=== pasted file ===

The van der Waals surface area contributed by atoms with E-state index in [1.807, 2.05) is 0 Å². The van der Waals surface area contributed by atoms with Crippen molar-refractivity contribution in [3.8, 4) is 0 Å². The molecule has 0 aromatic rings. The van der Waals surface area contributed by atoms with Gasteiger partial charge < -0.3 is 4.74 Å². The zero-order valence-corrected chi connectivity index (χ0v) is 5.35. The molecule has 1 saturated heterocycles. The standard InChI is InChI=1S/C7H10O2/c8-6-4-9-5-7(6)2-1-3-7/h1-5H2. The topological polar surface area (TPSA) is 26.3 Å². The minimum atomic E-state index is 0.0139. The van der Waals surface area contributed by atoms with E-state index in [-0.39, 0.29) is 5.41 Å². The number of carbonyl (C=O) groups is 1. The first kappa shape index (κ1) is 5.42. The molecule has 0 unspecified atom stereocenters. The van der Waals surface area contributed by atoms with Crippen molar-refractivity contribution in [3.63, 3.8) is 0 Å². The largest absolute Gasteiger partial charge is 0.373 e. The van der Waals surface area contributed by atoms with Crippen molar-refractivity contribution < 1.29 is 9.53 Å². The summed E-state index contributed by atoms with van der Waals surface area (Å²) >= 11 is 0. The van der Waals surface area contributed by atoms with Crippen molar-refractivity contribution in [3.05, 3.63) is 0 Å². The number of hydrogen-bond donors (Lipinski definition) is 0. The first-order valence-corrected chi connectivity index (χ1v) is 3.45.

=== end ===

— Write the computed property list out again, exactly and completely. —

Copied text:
The van der Waals surface area contributed by atoms with E-state index in [1.807, 2.05) is 0 Å². The van der Waals surface area contributed by atoms with Crippen molar-refractivity contribution in [3.8, 4) is 0 Å². The molecule has 0 aromatic rings. The van der Waals surface area contributed by atoms with Gasteiger partial charge < -0.3 is 4.74 Å². The zero-order valence-corrected chi connectivity index (χ0v) is 5.35. The molecule has 1 saturated heterocycles. The standard InChI is InChI=1S/C7H10O2/c8-6-4-9-5-7(6)2-1-3-7/h1-5H2. The topological polar surface area (TPSA) is 26.3 Å². The minimum atomic E-state index is 0.0139. The van der Waals surface area contributed by atoms with E-state index in [-0.39, 0.29) is 5.41 Å². The number of carbonyl (C=O) groups is 1. The first kappa shape index (κ1) is 5.42. The molecule has 0 unspecified atom stereocenters. The van der Waals surface area contributed by atoms with Crippen molar-refractivity contribution in [3.63, 3.8) is 0 Å². The largest absolute Gasteiger partial charge is 0.373 e. The van der Waals surface area contributed by atoms with Crippen molar-refractivity contribution < 1.29 is 9.53 Å². The summed E-state index contributed by atoms with van der Waals surface area (Å²) >= 11 is 0. The van der Waals surface area contributed by atoms with Crippen molar-refractivity contribution in [3.05, 3.63) is 0 Å². The number of hydrogen-bond donors (Lipinski definition) is 0. The first-order valence-corrected chi connectivity index (χ1v) is 3.45.